But aside from be­ing hys­ter­i­cally ex­pen­sive and sig­nif­i­cant gems of the au­to­mo­tive world, there’s one thing that all these in­cred­i­ble cars have in com­mon: ev­ery sin­gle one of them has a regis­tra­tion plate and is driven on the road. And driven hard. Case in point: Jim’s ex-Mark Dono­hue/Roger Penske Can-Am-win­ning Lola T70 that’s out back – stripped down and spatch­cocked – mid-10-year ser­vice, hav­ing done 65,000 miles on NY’s hor­ren­dously bro­ken roads. Even the Mo­dulo has a dull yel­low New York plate, a con­cept car now reg­is­tered on the DMV’s sys­tem as a 1972 one-door sedan.

“Not driv­ing your Fer­rari is like not hav­ing sex with your girl­friend so she’ll be more de­sir­able for her next boyfriend,” Jim quips.

His col­lec­tion is a life­time’s work and the tragic re­al­ity of be­ing bit­ten by the car bug at a young age. The son of one of Wall Street’s hard­est-working war­riors, Seth Glick­en­haus, Jim grew up in a sub­urb of New York City a short bike ride from leg­endary Fer­rari deal­er­ship, Luigi Chinetti Mo­tors.

As a kid, Jim would stand, jaw agape, end­lessly ogling at Maranello’s finest. Un­til one day in 1962, when the heav­ens lit­er­ally and metaphor­i­cally opened. Con­cerned that 12-yearold Jim would get wet, Luigi Chinetti took one of his Fer­rari rac­ing jack­ets off the wall and handed it to him. It’s a jacket that still hangs proudly in Jim’s of­fice to­day.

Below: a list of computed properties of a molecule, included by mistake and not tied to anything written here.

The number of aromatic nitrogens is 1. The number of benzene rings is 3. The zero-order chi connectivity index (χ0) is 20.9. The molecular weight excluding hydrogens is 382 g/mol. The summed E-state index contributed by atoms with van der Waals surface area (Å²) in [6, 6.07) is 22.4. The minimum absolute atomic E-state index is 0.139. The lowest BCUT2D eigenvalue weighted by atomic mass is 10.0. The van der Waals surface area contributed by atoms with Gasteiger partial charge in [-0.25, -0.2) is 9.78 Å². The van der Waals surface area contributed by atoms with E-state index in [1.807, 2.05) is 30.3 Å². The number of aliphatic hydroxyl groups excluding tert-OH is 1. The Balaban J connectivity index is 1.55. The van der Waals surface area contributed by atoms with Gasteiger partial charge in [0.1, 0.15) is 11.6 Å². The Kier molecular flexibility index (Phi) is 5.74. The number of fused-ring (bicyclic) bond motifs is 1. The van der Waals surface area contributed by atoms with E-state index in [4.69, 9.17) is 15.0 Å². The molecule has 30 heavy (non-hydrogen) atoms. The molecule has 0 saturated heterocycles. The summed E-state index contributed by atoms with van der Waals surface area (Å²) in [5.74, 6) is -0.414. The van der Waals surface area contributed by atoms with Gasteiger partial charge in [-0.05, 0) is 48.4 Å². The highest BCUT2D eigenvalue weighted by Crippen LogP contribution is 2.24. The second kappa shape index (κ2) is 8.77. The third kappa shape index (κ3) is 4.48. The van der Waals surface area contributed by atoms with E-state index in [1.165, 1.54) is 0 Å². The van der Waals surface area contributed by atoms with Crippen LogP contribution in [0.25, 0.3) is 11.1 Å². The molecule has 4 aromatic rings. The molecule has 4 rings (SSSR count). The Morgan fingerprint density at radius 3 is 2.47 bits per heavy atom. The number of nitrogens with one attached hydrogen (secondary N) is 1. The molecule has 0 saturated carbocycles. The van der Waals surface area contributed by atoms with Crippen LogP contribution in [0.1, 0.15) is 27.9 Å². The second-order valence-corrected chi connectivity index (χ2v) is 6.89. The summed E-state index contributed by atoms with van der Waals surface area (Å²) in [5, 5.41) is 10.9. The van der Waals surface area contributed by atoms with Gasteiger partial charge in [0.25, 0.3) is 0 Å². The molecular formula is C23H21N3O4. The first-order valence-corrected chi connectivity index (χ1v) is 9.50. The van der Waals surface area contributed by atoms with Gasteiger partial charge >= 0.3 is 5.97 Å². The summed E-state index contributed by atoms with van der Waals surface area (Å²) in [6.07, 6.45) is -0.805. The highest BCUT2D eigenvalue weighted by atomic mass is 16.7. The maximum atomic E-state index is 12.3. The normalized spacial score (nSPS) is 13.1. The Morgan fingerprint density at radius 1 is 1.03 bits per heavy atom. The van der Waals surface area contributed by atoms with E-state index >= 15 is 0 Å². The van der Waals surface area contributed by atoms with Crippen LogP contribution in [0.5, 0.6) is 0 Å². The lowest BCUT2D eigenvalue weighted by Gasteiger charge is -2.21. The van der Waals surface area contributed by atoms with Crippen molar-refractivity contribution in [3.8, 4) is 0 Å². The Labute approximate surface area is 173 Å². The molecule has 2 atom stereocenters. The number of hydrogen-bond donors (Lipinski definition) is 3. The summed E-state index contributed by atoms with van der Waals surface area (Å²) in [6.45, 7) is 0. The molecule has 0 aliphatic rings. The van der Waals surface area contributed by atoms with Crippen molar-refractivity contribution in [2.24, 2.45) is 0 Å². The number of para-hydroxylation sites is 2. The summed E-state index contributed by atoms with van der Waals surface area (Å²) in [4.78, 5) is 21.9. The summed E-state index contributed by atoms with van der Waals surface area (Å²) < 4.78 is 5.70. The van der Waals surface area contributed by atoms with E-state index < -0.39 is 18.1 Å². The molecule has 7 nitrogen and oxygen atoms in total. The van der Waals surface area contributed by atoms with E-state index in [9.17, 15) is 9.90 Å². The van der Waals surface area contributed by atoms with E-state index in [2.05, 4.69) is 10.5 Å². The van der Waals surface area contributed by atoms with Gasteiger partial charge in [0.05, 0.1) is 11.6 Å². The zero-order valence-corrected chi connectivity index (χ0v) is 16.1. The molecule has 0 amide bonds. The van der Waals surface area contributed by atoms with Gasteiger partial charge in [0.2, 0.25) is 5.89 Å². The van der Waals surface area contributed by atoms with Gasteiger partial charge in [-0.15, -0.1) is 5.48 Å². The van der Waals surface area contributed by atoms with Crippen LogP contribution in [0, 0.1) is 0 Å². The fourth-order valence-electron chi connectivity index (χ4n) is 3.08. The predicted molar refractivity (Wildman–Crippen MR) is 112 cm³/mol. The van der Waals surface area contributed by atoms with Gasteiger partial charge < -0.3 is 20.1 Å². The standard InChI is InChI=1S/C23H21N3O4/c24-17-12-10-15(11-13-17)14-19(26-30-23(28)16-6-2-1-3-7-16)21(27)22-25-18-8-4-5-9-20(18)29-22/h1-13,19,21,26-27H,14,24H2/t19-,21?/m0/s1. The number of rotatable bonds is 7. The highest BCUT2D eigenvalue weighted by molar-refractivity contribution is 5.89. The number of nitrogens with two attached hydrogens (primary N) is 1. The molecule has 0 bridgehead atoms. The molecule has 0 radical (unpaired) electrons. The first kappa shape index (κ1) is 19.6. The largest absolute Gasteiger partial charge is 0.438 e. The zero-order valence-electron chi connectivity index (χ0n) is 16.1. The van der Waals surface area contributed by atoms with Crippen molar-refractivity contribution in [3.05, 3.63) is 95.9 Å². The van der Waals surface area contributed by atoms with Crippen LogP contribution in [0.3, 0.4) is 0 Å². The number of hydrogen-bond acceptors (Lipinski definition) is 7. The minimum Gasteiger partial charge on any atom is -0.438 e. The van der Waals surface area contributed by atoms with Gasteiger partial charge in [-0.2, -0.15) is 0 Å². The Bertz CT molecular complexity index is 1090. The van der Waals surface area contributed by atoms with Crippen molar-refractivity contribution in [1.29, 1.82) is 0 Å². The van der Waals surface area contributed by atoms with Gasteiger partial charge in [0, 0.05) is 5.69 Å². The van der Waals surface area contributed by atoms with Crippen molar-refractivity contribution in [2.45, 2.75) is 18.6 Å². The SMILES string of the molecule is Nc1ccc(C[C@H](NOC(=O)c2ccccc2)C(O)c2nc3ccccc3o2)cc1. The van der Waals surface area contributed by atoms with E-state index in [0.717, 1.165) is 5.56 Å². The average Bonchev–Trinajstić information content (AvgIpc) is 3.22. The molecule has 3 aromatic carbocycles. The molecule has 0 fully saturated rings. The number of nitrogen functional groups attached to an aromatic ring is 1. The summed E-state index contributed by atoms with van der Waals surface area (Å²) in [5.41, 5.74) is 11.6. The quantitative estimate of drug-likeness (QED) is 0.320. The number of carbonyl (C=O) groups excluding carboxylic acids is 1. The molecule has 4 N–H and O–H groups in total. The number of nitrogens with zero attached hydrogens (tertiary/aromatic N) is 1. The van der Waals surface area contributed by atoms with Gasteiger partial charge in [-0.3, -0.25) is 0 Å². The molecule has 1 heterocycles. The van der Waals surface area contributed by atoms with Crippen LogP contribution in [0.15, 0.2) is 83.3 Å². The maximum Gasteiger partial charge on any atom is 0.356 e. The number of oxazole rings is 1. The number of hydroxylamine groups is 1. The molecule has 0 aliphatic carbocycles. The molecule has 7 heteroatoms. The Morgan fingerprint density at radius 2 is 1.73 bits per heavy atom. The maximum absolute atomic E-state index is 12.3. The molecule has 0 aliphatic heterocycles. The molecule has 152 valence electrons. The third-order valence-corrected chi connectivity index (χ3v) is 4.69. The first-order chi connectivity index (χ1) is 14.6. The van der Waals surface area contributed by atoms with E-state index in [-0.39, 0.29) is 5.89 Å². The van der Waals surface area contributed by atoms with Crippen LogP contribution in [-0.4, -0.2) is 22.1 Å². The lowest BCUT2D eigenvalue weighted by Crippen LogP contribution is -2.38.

A re­la­tion­ship was forged. And by the time he was 15, Jim would help Mr Chinetti work on his cars. Cars like the 1965 NART 250LM, the last Fer­rari to win first over­all at Le Mans. Out­side the shop, Jim would mod­ify his own ’54 Stude­baker to run on rocket fuel and de­mol­ish drag strips in or­der to sa­ti­ate his need for speed. Turn­ing 21, Jim went into the film busi­ness as a pro­ducer and di­rec­tor, spe­cial­is­ing in vi­o­lent B-movies and had sig­nif­i­cant fi­nan­cial suc­cess with the gritty vig­i­lante ac­tion film The Ex­ter­mi­na­tor.

Cof­fers lined, he pur­chased his first Fer­rari, a yel­low and pur­ple psychedel­i­cally striped 275. Pur­chase price? $6k. Value to­day? Many, many mil­lions. Yet Jim drove it 65,000 miles back and forth to school in the snow and rain. Some­times re­bel­liously.